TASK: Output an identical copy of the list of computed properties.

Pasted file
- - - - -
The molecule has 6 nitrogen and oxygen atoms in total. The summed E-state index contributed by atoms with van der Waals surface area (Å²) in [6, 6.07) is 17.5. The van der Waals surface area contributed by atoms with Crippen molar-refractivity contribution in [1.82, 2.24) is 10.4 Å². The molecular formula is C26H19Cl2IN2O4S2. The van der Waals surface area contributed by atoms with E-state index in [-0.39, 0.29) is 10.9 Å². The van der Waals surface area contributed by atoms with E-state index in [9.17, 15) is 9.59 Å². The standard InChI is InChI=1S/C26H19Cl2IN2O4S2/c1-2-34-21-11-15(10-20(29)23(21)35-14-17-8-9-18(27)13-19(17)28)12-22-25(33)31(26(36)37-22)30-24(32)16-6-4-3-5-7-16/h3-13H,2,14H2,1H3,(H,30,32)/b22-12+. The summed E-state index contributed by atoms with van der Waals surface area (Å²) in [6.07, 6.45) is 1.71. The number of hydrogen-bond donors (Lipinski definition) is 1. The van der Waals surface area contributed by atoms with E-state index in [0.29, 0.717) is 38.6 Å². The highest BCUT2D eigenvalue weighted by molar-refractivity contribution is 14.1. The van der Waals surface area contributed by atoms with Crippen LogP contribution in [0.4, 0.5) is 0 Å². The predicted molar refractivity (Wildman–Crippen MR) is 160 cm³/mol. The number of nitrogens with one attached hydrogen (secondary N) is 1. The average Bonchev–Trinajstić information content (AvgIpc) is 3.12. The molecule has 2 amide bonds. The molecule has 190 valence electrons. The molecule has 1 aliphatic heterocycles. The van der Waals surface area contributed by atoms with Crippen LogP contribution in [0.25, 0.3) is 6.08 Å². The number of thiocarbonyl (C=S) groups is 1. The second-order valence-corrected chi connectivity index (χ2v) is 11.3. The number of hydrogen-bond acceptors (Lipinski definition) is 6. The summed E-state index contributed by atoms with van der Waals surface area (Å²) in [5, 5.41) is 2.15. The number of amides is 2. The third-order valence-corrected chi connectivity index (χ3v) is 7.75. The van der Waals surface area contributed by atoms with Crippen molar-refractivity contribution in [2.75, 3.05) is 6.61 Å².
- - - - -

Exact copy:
The molecule has 6 nitrogen and oxygen atoms in total. The summed E-state index contributed by atoms with van der Waals surface area (Å²) in [6, 6.07) is 17.5. The van der Waals surface area contributed by atoms with Crippen molar-refractivity contribution in [1.82, 2.24) is 10.4 Å². The molecular formula is C26H19Cl2IN2O4S2. The van der Waals surface area contributed by atoms with E-state index in [-0.39, 0.29) is 10.9 Å². The van der Waals surface area contributed by atoms with E-state index in [9.17, 15) is 9.59 Å². The standard InChI is InChI=1S/C26H19Cl2IN2O4S2/c1-2-34-21-11-15(10-20(29)23(21)35-14-17-8-9-18(27)13-19(17)28)12-22-25(33)31(26(36)37-22)30-24(32)16-6-4-3-5-7-16/h3-13H,2,14H2,1H3,(H,30,32)/b22-12+. The summed E-state index contributed by atoms with van der Waals surface area (Å²) in [6.07, 6.45) is 1.71. The number of hydrogen-bond donors (Lipinski definition) is 1. The van der Waals surface area contributed by atoms with E-state index in [0.29, 0.717) is 38.6 Å². The highest BCUT2D eigenvalue weighted by molar-refractivity contribution is 14.1. The van der Waals surface area contributed by atoms with Crippen LogP contribution in [0.4, 0.5) is 0 Å². The predicted molar refractivity (Wildman–Crippen MR) is 160 cm³/mol. The number of nitrogens with one attached hydrogen (secondary N) is 1. The average Bonchev–Trinajstić information content (AvgIpc) is 3.12. The molecule has 2 amide bonds. The molecule has 190 valence electrons. The molecule has 1 aliphatic heterocycles. The van der Waals surface area contributed by atoms with Crippen LogP contribution in [0.25, 0.3) is 6.08 Å². The number of thiocarbonyl (C=S) groups is 1. The second-order valence-corrected chi connectivity index (χ2v) is 11.3. The number of hydrogen-bond acceptors (Lipinski definition) is 6. The summed E-state index contributed by atoms with van der Waals surface area (Å²) in [5, 5.41) is 2.15. The number of amides is 2. The third-order valence-corrected chi connectivity index (χ3v) is 7.75. The van der Waals surface area contributed by atoms with Crippen molar-refractivity contribution in [2.75, 3.05) is 6.61 Å².